On June 21, the Robert Wood Johnson Foundation’s State Health and Value Strategies program, together with technical assistance experts from Manatt Health, hosted a webinar to discuss the status of state efforts to secure waivers to use federal Medicaid funding to provide care in Institutions for Mental Disease (IMD). The webinar reviewed the requirements states must meet to secure an IMD waiver; the status of requests and approvals; and issues and opportunities arising as states pursue and increasingly implement the IMD waiver. We were joined by leadership from the New Jersey Department of Human Services, which received approval of its IMD waiver in October 2017 and is now in the implementation phase.
In recent months, several proposals have been introduced at both the federal and state levels that would permit people above Medicaid eligibility levels to “buy in” to Medicaid or would leverage the Medicaid program to strengthen coverage across the individual market and Medicaid. In this webinar, the Robert Wood Johnson Foundation’s State Health and Value Strategies (SHVS) program, together with technical assistance experts from Manatt Health, examined the central considerations that a state must take into account when developing a Medicaid buy-in proposal; the primary models for state-administered Medicaid buy-in proposals, and the administrative considerations and authorities needed for each model. The webinar also reviewed Section 1332 waiver authority and related deficit neutrality and pass-through funding implications that states will want to consider as they craft their buy-in proposals. We also highlighted states’ current efforts to develop buy-in initiatives.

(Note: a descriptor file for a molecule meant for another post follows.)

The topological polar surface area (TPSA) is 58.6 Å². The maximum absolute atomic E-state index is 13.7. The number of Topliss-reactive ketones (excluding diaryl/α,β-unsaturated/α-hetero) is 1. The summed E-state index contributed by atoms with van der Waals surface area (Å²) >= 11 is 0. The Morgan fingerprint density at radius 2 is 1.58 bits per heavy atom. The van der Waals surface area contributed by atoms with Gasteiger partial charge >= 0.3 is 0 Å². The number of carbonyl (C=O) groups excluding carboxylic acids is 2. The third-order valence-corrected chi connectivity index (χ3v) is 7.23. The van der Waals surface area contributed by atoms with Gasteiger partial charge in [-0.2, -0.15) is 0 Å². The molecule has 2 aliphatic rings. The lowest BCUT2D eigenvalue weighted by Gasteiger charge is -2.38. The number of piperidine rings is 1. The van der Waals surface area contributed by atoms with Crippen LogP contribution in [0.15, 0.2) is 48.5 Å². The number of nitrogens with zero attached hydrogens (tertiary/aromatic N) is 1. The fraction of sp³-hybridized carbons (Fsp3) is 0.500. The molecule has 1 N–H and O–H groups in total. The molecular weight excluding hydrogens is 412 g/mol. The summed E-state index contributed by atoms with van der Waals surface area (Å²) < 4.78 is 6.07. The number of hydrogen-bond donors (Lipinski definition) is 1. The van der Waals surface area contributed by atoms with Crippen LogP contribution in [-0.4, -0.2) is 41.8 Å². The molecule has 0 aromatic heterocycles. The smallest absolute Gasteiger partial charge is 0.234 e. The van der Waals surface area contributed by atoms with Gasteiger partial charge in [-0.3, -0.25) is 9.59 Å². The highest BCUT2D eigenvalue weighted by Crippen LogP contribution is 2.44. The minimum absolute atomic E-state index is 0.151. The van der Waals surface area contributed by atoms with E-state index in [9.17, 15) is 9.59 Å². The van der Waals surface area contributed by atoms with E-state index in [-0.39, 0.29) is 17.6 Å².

States continue to identify and pursue strategies to further reduce the number of uninsured, to make coverage more affordable for consumers and to improve access to care. Several proposals have been introduced at both the federal and state levels that would permit people above Medicaid eligibility levels to “buy in” to Medicaid or would leverage the Medicaid program to strengthen coverage across the individual market and Medicaid. This issue brief presents two possible models for a Medicaid buy-in program for states, and details the design considerations and authorities needed to implement each model.
State Health and Value Strategies (SHVS) hosted a Small Group Convening on April 12 and 13, 2018 in Minneapolis, Minnesota bringing together state officials and technical experts to discuss issues currently being confronted by state Medicaid agencies.
CHIP covers nearly 9 million children and is a key contributor to record-low levels of uninsurance among children. However, Congress only provided funding for CHIP through FY 2017, which ended September 30. After a series of short-term patches that left states with a great deal of uncertainty, Congress passed a six-year extension of CHIP in January. Three weeks later, on February 9, Congress extended the program for another four years, reauthorizing the program through FY 2027. This issue brief summarizes key features of the 10-year CHIP extension.
The nation’s opioid epidemic claimed more than 42,000 lives in 2016, and more than 2 million people in the United States have an opioid use disorder (OUD)—with nearly another 10 million at risk due to misuse of these drugs. Yet, only 1 in 5 people suffering from an OUD receive treatment. Today, Medicaid covers more than 1 in 3 people with an OUD, and program spending for people with an OUD in 2013 (before Medicaid expansion in many states) was more than $9 billion. In this issue brief, data from three states—New Hampshire, Ohio and West Virginia—highlight Medicaid’s role as the linchpin in states’ efforts to combat the opioid epidemic.